The principles set forth in this Part are intended for the general guidance of the appropriate Legislatures and Government in India (hereinafter referred to collectively as 'the State'). The application of these principles in legislation and administration shall be the care of the State and shall not be cognizable by any Court.
152. After setting out certain directive principles, he observed: It is obvious that none of the above provisions is suitable for enforcement by the courts. They are really in the nature of moral precepts for the authorities of the State. Although it may be contended that the Constitution is not the proper place for moral precepts, nevertheless Constitutional declaration of policy of this kind are now becoming increasingly frequent. (See the Introduction to the I.L.O. publication Constitutional Provisions concerning Social and Economic Policy, Montreal, 1944). They have at least an educative value. (pages 33-34- Shiva Rao : Framing of Indian Constitution : Doc. Vol. II).
Then he referred to the genesis of the various articles mentioned in the preliminary note.
153. One must pause and ask the question as to why did the Constituent. Assembly resist the persistent efforts of Shri B.N. Rau to make fundamental rights subject to the directive principles. The answer seems plain enough : The Constituent Assembly deliberately decided not to do so.
154. Sir Alladi Krishnaswami Ayyar, in his note dated March 14, 1947, observed: A distinction has necessarily to be drawn between rights which are justiciable and rights which are merely intended as a guide and directive objectives to state policy.
155. It is impossible to equate the directive principles with fundamental rights though it cannot be denied that they are very important. But to say that the directive principles give a directive to take away fundamental rights in order to achieve what is directed by the directive principles seems to me a contradiction in terms.
156. I may here mention that while our fundamental rights and directive principles were being fashioned and approved of by the Constituent Assembly, on December 10, 1948 the General Assembly of the United Nations adopted a Universal Declaration of Human Rights. The Declaration may not be a legally binding instrument but it shows how India understood the nature of Human Rights. I may here quote only the Preamble: Whereas recognition of the inherent dignity of the equal and inalienable rights of all members of the human family is the foundation of freedom, justice and peace in the world.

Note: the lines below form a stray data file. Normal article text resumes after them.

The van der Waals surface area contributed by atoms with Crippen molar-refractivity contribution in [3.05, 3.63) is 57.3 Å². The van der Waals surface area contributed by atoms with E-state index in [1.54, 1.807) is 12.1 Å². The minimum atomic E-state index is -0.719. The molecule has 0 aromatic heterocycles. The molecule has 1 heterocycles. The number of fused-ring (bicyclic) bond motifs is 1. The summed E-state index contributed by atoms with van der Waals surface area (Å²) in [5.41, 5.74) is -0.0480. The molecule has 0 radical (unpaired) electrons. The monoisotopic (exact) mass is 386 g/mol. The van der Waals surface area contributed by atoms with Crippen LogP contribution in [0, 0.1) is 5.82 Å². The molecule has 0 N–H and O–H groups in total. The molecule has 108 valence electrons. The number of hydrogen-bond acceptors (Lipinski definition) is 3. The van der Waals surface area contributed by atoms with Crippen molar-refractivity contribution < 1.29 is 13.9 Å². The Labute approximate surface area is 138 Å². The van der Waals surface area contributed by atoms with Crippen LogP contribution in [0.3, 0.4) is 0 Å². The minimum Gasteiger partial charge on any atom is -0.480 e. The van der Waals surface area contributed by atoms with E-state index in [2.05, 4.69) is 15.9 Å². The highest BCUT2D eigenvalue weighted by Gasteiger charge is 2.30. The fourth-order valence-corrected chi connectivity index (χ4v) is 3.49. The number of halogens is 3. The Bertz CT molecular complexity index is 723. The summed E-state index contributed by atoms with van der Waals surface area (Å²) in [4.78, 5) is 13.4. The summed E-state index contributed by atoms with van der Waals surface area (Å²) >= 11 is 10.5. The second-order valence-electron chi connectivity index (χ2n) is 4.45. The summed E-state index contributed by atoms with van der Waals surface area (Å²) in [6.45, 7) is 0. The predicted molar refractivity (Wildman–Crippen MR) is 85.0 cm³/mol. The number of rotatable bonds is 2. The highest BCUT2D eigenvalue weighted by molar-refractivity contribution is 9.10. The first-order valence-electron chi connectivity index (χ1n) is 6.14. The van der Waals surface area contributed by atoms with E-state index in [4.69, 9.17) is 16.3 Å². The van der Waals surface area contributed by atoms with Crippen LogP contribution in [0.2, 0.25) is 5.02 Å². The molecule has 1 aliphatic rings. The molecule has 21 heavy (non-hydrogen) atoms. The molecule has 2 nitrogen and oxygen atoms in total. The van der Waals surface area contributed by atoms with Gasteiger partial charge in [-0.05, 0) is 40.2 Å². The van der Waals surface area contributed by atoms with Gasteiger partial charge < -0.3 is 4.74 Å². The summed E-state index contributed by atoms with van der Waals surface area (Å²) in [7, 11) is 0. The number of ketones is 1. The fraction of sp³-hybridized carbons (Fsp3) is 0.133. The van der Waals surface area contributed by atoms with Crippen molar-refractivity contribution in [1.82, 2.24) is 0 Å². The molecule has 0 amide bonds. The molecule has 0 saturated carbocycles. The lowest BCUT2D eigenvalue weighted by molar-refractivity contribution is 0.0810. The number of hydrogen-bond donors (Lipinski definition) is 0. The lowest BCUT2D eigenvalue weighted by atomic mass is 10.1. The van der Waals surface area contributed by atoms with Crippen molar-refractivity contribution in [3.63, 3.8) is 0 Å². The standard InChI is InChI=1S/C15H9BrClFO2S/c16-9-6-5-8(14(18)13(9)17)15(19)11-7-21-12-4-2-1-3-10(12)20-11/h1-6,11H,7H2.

157. Whereas disregard and contempt for human rights have resulted in barbarous acts which have outraged the conscience of mankind, and the advent of a world in which human beings shall enjoy freedom of speech and belief and freedom from fear and want has been proclaimed as the highest aspiration of the common people.
158. Whereas it is essential, if man is not to be compelled to have recourse, as a last resort, to rebellion against tyranny and oppression, that human rights should be protected by the rule of law.
159. Whereas it is essential to promote the development of friendly relations between nations.
160. Whereas the peoples of the United Nations have in the Charter reaffirmed their faith in fundamental human rights, in the dignity and worth of the human person and in the equal rights of men and women and have determined to promote social progress and better standards of life in larger freedom.
161. Whereas Member States have pledged themselves to achieve, in cooperation with the United Nations, the promotion of universal respect for and observance of human rights and fundamental freedoms.
162. Whereas a common understanding of these rights and freedoms is of the greatest importance for the full realization of this pledge
163. In the Preamble to the International Covenant on Economic and Social and Cultural Rights 1966, inalienability of rights is indicated in the first Para as follows: Considering that, in accordance with the principles proclaimed in the Charter of the United Nations, recognition of the inherent dignity and of the equal and inalienable rights of all members of the human family is the foundation of freedom, justice and peace in the world.
164. Do rights remain inalienable if they can be amended out of existence ? The Preamble Articles 1, 55, 56, 62, 68 and 76 of the United Nations Charter had provided the basis for the elaboration in the Universal Declaration of Human Rights. Although there is a sharp conflict of opinion whether respect for human dignity and fundamental human rights is obligatory under the Charter (see Oppenheim's International Law; 8th ed. Vol. 1, pp. 740-41; footnote 3), it seems to me that, in view of Article 51 of the directive principles, this Court must interpret language of the Constitution, if not intractable, which is after all a municipal law, in the light of the United Nations Charter and the solemn declaration subscribed to by India. Article 51 reads:
51. The State shall endeavour to-
(a) promote international peace and security;
(b) maintain just and honourable relations between nations;
(c) foster respect for international law and treaty
obligations in the dealings of organised peoples with one
(d) encourage settlement of international disputes by
165. As observed by Lord Denning in Corocraft v. Pan American Airways (1969) 1 All E.R. 82; 87 "it is the duty of these courts to construe our Legislation so as to be in conformity with international law and not in conflict with it." (See also Oppenheim supra, pp. 45-46; American Jurisprudence 2nd, Vol. 45, p. 351).
166. Part V Chapter I, deals with the Executive; Chapter II with Parliament-conduct or its business, qualification of its members, legislation procedure etc. Article 83 provides that: